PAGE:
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Bi-Specific T-cell Engager (BiTE) for Multiple Myeloma

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Published on July 28, 2020

Can BiTE Therapy Be Used to Treat Myeloma?

BiTE is an infusion therapy that activates a patient's own t-cells to help kill cancer cells and is showing promise as a treatment for myeloma. There is some evidence that if a patient's t-cells are compromised, Antibody drug conjugaets (ADC) might offer a better result. Dr. Joshua Richter, Assistant Professor of Medicine, Division of Hematology and Medical Oncology, Tisch Cancer Institute, Mount Sinai School of Medicine and Patient Power co-founder, Andrew Schorr discuss ongoing Bi-Specific T-cell Engager trials.

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Transcript | Bi-Specific T-cell Engager (BiTE) for Multiple Myeloma

Andrew Schorr:

Hello and welcome to Patient Power. I'm Andrew Schorr. Joining us is a noted researcher from New York City, Dr. Joshua Richter from Mount Sinai. And one area of research is not just monoclonal antibodies but bispecific. Am I getting it right? Bimodal? What are you calling it? But it's kind of like a two-for-one kind of thing. Please explain it to us and what it could mean for myeloma patients.

Dr. Richter:

Sure. There's actually several terms that are interchangeable for us, one is bispecific, the other is BiTE, which stands for bispecific T-cell engager. Essentially what it is, is ... I think a lot of us are familiar with monoclonal antibodies. It's an antibody drug that we make that has one arm that attaches to the cancer cell and tries to kill it.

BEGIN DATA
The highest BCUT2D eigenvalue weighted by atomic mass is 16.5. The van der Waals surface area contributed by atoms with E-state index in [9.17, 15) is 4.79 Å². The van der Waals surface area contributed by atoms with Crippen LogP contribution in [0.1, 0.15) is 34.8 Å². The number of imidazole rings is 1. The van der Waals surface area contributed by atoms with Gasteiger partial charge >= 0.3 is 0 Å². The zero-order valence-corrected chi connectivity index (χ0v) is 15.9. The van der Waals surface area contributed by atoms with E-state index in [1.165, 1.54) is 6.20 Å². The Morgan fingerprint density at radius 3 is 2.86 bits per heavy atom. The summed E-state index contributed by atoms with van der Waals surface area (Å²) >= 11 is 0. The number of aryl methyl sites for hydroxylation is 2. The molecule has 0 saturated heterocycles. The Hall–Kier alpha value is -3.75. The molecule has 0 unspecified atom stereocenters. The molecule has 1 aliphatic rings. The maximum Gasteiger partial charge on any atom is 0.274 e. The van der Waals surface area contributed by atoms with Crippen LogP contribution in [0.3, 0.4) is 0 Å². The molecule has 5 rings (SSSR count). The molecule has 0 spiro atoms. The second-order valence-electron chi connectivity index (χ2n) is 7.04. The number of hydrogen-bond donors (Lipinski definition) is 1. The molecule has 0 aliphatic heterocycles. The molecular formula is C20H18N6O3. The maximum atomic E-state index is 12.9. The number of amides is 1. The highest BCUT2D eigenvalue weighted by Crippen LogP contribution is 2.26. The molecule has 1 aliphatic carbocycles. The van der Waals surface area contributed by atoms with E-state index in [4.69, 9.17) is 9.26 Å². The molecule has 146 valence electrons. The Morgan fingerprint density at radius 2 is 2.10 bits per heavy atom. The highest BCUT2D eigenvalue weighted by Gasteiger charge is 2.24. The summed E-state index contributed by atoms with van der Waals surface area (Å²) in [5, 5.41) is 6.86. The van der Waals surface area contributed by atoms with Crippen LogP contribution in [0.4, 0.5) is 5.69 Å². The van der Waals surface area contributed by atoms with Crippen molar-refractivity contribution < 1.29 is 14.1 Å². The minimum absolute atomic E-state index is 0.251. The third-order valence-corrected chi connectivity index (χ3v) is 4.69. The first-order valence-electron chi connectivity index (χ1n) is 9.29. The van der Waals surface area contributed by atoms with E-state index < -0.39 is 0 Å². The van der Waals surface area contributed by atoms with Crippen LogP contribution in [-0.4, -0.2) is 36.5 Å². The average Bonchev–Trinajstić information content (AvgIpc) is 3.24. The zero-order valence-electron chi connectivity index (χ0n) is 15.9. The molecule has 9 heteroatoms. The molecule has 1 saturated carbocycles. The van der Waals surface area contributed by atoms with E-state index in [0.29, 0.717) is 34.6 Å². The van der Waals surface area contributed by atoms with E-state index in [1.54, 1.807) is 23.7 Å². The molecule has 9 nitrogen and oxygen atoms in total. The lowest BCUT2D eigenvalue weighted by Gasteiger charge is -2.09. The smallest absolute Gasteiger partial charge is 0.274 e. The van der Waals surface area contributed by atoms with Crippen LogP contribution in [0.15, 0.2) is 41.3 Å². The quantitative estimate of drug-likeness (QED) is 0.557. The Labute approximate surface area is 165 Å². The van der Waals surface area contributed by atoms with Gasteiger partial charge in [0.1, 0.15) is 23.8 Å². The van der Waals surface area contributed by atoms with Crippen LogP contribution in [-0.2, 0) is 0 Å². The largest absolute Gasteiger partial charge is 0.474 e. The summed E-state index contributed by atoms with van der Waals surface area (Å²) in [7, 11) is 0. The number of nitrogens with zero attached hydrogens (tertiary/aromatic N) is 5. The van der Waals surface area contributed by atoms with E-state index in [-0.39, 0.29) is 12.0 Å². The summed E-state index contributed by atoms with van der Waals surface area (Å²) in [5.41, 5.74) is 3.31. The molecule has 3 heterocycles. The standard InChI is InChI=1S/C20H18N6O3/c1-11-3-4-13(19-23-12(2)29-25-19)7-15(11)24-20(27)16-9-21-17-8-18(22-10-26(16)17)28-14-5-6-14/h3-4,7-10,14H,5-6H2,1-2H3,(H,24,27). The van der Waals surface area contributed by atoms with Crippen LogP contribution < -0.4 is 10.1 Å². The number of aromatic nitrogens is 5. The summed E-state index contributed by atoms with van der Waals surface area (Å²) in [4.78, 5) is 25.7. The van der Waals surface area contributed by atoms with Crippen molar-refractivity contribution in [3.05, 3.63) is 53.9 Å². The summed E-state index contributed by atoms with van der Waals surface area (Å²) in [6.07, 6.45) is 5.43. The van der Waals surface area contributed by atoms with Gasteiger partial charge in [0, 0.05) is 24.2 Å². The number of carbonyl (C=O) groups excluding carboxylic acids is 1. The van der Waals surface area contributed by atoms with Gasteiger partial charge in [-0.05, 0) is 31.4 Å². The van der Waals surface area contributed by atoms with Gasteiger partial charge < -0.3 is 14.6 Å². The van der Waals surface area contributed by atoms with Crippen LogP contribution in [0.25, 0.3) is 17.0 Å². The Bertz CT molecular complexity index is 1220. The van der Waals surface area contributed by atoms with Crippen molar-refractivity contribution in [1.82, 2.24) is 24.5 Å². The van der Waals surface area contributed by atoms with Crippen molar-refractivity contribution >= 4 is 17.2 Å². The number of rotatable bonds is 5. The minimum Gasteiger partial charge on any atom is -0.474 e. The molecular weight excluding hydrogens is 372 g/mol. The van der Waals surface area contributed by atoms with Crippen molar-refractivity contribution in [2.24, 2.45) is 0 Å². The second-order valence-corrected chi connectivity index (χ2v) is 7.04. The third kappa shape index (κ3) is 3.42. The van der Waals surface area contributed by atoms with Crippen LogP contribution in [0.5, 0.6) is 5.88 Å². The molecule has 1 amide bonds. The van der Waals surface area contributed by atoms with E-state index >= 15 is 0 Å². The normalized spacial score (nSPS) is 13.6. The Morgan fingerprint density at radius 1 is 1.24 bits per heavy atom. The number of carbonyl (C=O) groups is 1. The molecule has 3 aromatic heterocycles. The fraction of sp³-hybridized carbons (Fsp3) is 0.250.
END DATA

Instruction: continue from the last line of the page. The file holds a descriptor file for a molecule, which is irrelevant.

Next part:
What a bispecific is, is it's got two arms, and one attaches to something that's on the cancer cell, and the other attaches to something that's on our own T-cells, our own immune cell. It's called CD3. It's on all T-cells. And it basically is, when we give this drug as an infusion, it grabs onto the cancer cell, grabs onto our own immune cells, activates our immune cells, and helps it to kill the cancer cell.

These drugs are very exciting because they're off-the-shelf products. We have a lot of great advancements coming down the pike with things like CAR Ts, but for the moment they need weeks to manufacture, and oftentimes patients progressing need therapy today. This type of drugs could provide that type of immune activation in an off-the-shelf product, and we're extremely excited about that.

Andrew Schorr:

Okay, so you're a researcher for that. So, people need to have healthy T-cells? I mean, what's the requirement of the patient so they can respond to this approach?

Dr. Richter:

That's actually a really great question. We don't have all of those answers exactly yet. When we have antibody drugs, there's a lot of different strategies. It may be that for people with T-cells that are kind of tired from fighting, an antibody-drug conjugate may be better, so where you give an antibody drug and it injects the cancer cell with a poison.